Part 3: Half-Lives: The First Luisa Rey Mystery
The Story So Far . . .
The third of our six nested stories in Cloud Atlas is the first that reads like a novel, not a true-life account. It’s a third-person, mostly omniscient, and present tense narrative. It also starts with the most direct link to the previous story of all of the narratives, beginning, “Rufus Sixsmith leans over the balcony…” (p. 90). Sixsmith, of course, is the recipient of the letters written by Robert Frobisher in part 2. It’s 1975, 44 years after those letters were written, and Sixsmith is an old man and eminent scientist who meets a 26-year-old journalist named Luisa Rey when they get stuck in an elevator together.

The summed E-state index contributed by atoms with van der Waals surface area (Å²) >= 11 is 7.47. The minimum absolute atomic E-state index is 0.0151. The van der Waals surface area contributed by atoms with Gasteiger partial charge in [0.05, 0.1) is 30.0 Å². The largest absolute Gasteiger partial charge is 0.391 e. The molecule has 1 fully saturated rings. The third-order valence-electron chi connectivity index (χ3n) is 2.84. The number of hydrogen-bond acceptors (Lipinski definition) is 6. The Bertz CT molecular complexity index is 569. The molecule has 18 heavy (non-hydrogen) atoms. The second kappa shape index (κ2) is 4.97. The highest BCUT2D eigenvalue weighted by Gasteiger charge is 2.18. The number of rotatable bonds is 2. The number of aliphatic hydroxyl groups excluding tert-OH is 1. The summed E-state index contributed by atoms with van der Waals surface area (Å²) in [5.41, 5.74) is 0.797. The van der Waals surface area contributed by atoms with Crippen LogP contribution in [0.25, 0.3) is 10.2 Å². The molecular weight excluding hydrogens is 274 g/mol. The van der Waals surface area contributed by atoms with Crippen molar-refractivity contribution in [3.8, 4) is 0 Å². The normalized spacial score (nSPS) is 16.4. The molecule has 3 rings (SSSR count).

Luisa is the daughter of admired cop-turned-Vietnam reporter Lester Rey, who recently died. She’s cutting her teeth as a gossip columnist for Spyglass magazine and hoping for an opportunity to write about something real. Sixsmith is harbouring a secret that might get him killed, and passes along just enough information to get her interested. They talk for an hour and a half, the duration of the blackout that has trapped them in the elevator, trade stories (she tells stories about her dad, and about interviewing Hitchcock, he talks about his beloved niece, Megan), and Sixsmith remarks that “I feel I’ve known you for years, not ninety minutes” (p. 96).